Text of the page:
3. In a device of the class described, a core of permeable magnetic material, a coil wound on said core, means supplying a periodically varying current to said coil to produce a flux in said core, means for relatively varying the position of said core with respect to a directional field of force to produce an additional flux in said core whereby the current in said coil is varied, means for meassurlng the variation in said current, and means comprising a second coil surrounding said first coil and being in inductive relationship with the latter for establishing the operating point on the magnetization curve of said core at such a value that relative variation of position of said core in one direction will shift said point along said curve so as to increase the current in said first coil and relative variation of position of said core in the opposite direction will shift said point along said curve so as to decrease the current in said lastnamed coil.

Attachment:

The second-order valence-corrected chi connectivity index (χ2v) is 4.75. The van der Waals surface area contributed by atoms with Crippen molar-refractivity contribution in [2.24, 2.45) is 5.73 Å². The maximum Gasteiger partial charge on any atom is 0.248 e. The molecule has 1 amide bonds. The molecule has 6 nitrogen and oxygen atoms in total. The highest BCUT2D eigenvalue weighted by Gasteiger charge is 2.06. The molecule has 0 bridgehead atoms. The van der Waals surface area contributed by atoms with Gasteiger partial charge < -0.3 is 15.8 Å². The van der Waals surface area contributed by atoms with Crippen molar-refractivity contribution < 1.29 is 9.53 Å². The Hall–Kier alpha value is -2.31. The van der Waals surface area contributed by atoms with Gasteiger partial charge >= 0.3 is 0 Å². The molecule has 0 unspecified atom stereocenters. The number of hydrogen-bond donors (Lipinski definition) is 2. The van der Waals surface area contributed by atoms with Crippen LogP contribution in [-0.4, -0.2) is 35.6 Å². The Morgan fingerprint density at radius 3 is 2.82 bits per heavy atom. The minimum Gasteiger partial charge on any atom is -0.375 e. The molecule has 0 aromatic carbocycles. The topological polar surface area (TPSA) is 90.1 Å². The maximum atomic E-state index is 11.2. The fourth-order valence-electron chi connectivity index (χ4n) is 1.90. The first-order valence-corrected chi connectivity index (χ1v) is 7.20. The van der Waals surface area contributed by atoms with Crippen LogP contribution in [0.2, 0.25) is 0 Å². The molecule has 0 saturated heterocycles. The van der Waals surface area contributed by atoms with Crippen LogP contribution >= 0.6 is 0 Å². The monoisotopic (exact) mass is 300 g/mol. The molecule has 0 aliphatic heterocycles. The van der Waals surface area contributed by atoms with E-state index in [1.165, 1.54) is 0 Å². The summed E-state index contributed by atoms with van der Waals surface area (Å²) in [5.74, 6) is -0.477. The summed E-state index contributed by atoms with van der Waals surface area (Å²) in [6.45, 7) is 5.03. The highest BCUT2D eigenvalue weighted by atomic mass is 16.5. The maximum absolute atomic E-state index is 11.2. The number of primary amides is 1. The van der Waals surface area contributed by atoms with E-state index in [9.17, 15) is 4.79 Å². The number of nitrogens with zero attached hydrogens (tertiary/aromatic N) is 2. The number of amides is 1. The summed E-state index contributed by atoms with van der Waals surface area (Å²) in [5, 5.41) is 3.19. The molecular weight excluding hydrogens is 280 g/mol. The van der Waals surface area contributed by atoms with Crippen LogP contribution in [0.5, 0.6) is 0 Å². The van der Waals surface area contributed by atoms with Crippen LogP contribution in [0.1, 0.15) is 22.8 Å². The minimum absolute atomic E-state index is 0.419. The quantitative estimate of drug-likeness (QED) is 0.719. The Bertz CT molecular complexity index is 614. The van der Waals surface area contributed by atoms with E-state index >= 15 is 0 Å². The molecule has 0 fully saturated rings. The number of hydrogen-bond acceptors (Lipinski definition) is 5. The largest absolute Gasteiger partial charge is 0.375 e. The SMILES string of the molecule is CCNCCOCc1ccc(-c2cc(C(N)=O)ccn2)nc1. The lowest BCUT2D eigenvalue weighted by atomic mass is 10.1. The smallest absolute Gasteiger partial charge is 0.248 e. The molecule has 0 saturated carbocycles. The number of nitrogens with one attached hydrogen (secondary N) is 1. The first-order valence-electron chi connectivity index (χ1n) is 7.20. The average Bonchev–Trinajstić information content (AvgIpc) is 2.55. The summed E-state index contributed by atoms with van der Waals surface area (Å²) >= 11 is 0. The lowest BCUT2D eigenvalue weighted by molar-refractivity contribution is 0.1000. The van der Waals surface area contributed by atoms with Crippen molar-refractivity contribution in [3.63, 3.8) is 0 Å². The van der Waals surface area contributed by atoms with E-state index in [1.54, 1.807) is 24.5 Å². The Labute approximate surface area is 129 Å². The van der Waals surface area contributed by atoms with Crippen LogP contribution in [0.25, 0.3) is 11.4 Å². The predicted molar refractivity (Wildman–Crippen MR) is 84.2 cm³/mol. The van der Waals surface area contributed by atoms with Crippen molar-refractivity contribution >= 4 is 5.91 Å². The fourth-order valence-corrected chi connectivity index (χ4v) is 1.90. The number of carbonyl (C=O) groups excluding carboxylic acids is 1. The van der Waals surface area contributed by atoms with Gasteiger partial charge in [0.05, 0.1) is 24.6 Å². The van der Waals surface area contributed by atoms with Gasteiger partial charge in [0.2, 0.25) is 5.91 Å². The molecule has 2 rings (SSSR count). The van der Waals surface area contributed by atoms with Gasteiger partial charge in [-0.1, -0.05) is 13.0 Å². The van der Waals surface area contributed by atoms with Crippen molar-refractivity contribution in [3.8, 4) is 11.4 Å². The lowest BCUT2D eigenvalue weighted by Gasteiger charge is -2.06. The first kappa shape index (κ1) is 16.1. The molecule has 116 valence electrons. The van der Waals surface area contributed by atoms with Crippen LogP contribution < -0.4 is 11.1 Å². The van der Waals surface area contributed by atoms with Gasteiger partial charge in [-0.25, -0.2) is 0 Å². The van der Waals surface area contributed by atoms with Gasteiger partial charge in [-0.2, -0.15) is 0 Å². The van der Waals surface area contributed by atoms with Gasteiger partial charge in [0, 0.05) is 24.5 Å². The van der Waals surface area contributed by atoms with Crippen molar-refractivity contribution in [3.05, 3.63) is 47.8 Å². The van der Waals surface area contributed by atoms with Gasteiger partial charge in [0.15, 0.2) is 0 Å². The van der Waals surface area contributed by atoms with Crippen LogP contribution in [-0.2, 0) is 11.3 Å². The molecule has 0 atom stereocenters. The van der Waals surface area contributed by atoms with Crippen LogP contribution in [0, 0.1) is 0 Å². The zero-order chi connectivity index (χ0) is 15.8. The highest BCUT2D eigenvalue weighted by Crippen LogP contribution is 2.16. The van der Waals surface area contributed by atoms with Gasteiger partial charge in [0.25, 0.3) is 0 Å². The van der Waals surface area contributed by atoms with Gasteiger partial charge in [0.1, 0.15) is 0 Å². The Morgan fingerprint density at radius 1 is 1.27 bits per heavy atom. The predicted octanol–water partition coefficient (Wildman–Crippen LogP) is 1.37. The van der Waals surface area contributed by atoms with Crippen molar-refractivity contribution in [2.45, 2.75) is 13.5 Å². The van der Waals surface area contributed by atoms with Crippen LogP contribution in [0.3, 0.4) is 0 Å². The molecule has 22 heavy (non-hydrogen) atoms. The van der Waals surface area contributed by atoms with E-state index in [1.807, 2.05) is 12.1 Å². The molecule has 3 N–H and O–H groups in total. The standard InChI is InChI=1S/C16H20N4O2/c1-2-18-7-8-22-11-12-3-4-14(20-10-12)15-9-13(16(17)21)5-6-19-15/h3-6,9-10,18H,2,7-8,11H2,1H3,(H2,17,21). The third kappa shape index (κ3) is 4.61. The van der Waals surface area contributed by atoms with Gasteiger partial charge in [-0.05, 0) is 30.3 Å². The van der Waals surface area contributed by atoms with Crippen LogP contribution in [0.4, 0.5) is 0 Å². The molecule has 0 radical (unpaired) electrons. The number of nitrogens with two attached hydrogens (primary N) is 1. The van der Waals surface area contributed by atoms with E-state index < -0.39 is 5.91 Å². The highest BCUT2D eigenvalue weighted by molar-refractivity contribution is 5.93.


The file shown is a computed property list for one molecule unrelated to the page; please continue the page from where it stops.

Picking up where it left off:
GUSTAV EARTH.

Referenced by
Citing PatentFiling datePublication dateApplicantTitle
US2438964 *Nov 2, 1942Apr 6, 1948Rca CorpMagnetic field detector
US2468554 *Mar 19, 1943Apr 26, 1949Gen ElectricApparatus for magnetic field investigation
US2468968 *Apr 20, 1943May 3, 1949Bell Telephone Labor IncMagnetic field strength indicator
US2528703 *Jan 22, 1945Nov 7, 1950Gulf Research Development CoConstant amplitude oscillator
US2555209 *Nov 1, 1943May 29, 1951Gulf Research Development CoMethod and apparatus for measuring the values of magnetic fields
US2593070 *Sep 28, 1944Apr 15, 1952Bendix Aviat CorpMethod of compass compensation
US2611811 *Aug 10, 1948Sep 23, 1952Yates James GarrettElectrical measurement of physical effects, for example mechanical strains
US2689333 *Mar 31, 1944Sep 14, 1954Us NavyMagnetic stabilization system
US2770774 *May 10, 1944Nov 13, 1956Riblet Henry BBalanced magnetometer
US4503621 *Dec 8, 1982Mar 12, 1985The Laitram CorporationSolid state compass
US6489771 *Jul 20, 2000Dec 3, 2002Farque Claude A.Passive external noise-canceling dynamic magnetic flux sensor for detecting the presence and direction of movement of a pig in a pipe
Classifications
U.S. Classification33/361, 324/253
International ClassificationG01C17/30
Cooperative ClassificationG01C17/30
European ClassificationG01C17/30